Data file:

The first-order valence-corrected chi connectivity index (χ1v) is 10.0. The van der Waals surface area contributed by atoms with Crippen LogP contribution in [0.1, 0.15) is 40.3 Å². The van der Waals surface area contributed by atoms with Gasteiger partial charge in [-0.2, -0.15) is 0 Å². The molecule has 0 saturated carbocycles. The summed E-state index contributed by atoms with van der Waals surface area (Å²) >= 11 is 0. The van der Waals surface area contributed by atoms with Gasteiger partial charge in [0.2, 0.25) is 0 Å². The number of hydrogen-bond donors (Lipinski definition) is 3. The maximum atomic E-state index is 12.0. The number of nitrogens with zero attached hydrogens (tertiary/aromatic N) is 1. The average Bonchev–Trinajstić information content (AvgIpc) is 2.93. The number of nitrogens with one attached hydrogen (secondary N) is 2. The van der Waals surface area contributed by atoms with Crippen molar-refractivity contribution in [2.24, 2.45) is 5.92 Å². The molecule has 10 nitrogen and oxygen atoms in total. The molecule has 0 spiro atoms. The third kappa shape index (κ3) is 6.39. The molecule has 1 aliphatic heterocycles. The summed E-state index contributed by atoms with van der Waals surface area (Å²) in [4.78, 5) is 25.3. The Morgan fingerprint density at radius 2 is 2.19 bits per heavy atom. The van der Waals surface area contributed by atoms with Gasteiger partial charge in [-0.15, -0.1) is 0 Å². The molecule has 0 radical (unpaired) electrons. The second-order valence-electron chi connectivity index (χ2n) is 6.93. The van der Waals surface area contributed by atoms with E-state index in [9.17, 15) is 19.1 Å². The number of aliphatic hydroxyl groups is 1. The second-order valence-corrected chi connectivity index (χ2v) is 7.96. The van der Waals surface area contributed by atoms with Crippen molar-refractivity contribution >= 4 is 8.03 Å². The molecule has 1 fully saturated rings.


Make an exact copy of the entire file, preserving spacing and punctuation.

The first-order valence-corrected chi connectivity index (χ1v) is 10.0. The van der Waals surface area contributed by atoms with Crippen LogP contribution in [0.1, 0.15) is 40.3 Å². The van der Waals surface area contributed by atoms with Gasteiger partial charge in [-0.2, -0.15) is 0 Å². The molecule has 0 saturated carbocycles. The summed E-state index contributed by atoms with van der Waals surface area (Å²) >= 11 is 0. The van der Waals surface area contributed by atoms with Gasteiger partial charge in [0.2, 0.25) is 0 Å². The number of hydrogen-bond donors (Lipinski definition) is 3. The maximum atomic E-state index is 12.0. The number of nitrogens with zero attached hydrogens (tertiary/aromatic N) is 1. The average Bonchev–Trinajstić information content (AvgIpc) is 2.93. The number of nitrogens with one attached hydrogen (secondary N) is 2. The van der Waals surface area contributed by atoms with Crippen molar-refractivity contribution in [2.24, 2.45) is 5.92 Å². The molecule has 10 nitrogen and oxygen atoms in total. The molecule has 0 spiro atoms. The third kappa shape index (κ3) is 6.39. The molecule has 1 aliphatic heterocycles. The summed E-state index contributed by atoms with van der Waals surface area (Å²) in [4.78, 5) is 25.3. The Morgan fingerprint density at radius 2 is 2.19 bits per heavy atom. The van der Waals surface area contributed by atoms with Gasteiger partial charge in [-0.15, -0.1) is 0 Å². The molecule has 0 radical (unpaired) electrons. The second-order valence-electron chi connectivity index (χ2n) is 6.93. The van der Waals surface area contributed by atoms with E-state index in [9.17, 15) is 19.1 Å². The number of aliphatic hydroxyl groups is 1. The second-order valence-corrected chi connectivity index (χ2v) is 7.96. The van der Waals surface area contributed by atoms with Crippen molar-refractivity contribution >= 4 is 8.03 Å². The molecule has 1 fully saturated rings.